Tuesday, December 21, 2010

drum heads

I have reheaded a couple of drums in the last two weeks, and let me tell you, it is hard work. My latest was done on Sunday and I am still feeling the effects of it. Sore muscles in my arms, legs, back.

I remember once watching my teacher working on one of my drums. It was a moving and humbling experience. So much physical work. He was sweating and grimacing as he straddled the drum and tried to pull the rings down over the edge. His tools were simple: a big stick and his back muscles. And leg muscles. And arms.

I actually felt moved to tears that it was so much effort and that he was willing to do it on my behalf.

The thing that is crazy about heading a drum is that it is hard work no matter whether it is a beautiful Mali shell or a piece of junk from Ghana or Indonesia.

Once I found a drum shell on Craig's list for $40. I showed Sidy a picture of it and asked him if it would be worth buying so I could practice heading. He told me he could tell from the picture that the drum was crap. It's base was off center, the bearing edge was cockeyed. He could tell that the interior carving was rough, just from looking at the shape of the outside. I was so new to drumming at that point I couldn't see what he was seeing, so I just took his word for it. Now I can spot a bad drum a mile away. It might be easier to carve a bad shell than a good one... but it is just as much work to rope it and put the head on.

This week I was working on a poorly made drum that someone hired me to fix. The skin was a beauty... a spotted thick goatskin from Mali. My process is getting better. I am learning how to keep the rings even all around and pull them down to just the right level on the wet pull. In this drum's case, I don't even have to do a dry pull.... it dried nice and tight on it's own. But at the end of a long afternoon of physical work, we are left with a bad drum with a nice head.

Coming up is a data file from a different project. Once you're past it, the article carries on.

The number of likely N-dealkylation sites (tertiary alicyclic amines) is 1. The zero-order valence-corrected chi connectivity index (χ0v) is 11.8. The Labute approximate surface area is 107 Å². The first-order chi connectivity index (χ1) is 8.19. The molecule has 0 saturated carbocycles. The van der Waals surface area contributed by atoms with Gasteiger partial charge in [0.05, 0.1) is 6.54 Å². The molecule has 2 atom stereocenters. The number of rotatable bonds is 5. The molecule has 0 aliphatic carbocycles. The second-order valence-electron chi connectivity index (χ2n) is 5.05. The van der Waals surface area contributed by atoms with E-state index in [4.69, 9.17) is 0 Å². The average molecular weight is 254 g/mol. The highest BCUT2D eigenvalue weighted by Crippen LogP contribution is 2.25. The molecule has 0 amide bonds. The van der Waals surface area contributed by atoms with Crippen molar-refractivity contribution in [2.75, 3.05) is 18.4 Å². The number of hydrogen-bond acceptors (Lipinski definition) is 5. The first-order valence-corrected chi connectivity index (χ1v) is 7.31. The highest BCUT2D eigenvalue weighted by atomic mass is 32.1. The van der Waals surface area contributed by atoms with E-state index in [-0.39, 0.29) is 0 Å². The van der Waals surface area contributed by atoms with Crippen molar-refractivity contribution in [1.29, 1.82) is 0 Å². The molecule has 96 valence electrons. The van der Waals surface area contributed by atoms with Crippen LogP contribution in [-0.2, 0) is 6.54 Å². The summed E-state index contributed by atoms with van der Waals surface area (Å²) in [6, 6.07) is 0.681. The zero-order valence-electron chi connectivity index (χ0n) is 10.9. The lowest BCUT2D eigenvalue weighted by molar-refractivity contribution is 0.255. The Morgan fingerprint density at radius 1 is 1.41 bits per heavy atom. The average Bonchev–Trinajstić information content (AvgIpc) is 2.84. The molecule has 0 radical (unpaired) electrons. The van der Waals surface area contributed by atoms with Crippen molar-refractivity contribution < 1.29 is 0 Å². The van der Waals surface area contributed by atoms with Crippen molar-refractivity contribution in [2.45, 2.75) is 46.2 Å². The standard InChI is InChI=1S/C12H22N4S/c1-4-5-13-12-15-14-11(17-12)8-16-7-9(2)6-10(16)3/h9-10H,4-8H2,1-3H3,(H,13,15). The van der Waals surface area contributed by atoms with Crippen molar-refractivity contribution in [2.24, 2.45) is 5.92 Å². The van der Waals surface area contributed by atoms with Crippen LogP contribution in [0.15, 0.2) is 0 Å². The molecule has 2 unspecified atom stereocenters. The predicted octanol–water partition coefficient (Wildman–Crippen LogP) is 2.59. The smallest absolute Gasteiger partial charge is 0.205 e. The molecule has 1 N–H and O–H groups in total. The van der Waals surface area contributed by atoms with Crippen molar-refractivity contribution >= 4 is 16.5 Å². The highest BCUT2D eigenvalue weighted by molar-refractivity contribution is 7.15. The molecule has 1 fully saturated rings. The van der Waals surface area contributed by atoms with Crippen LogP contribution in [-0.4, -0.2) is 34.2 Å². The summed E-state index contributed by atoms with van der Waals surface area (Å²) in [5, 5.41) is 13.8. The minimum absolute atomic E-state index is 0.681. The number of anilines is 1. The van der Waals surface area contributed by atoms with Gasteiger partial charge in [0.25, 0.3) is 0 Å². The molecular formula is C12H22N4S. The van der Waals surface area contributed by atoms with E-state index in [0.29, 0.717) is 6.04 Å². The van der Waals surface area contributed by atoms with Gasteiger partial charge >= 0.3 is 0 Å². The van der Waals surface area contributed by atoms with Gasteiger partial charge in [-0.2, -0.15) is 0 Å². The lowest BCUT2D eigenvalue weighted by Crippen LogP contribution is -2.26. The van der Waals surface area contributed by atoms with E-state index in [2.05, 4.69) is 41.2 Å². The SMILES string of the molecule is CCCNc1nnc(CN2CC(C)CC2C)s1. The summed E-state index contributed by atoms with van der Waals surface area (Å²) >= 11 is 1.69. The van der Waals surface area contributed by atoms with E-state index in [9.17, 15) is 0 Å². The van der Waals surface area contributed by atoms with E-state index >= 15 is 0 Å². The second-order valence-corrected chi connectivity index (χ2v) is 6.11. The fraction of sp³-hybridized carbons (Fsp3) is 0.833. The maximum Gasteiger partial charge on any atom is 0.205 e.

Saturday, October 30, 2010

And speaking of dun duns

I have been playing ballet style for a couple of months now and am absolutely grooving on it. I LOVE the dun duns!

So far I know 5 songs:

Sandia Sumali

I am playing a set that includes a dununba and a kenkeni and am having a blast with them.

It's Dun Dun

Ok, I am not sure how this happened. I have heard various accounts. But once and for all I want to clarify that the name of the big Malian (and Guinean) bass drums is dun dun. It is pronounced 'doon doon'. It is not djun djun. It is not pronounced june june.

The story I have heard about the origin of this calamity of mispronunciation is that it started with Babatunde Olatunji, who is Nigerian. Somehow he started spelling dun dun with the 'j' because that is how the French spell djembe. (Which IS a 'j' sound, of course.) His mistake has infiltrated drumming circles around the world and has resulted in generations of Americans mispronouncing the name of the drum. The irony is that Babatunde isn't from a country that even has these bass drums.

Another story I heard was that a West African drummer (could it have been Mamady?) kept calling the bass drums djun djuns and when he was asked about it by someone who knew that the drums are called dun duns in West Africa, he laughed and said that he thought that was the American pronunciation of the drum and didn't want to confuse his students.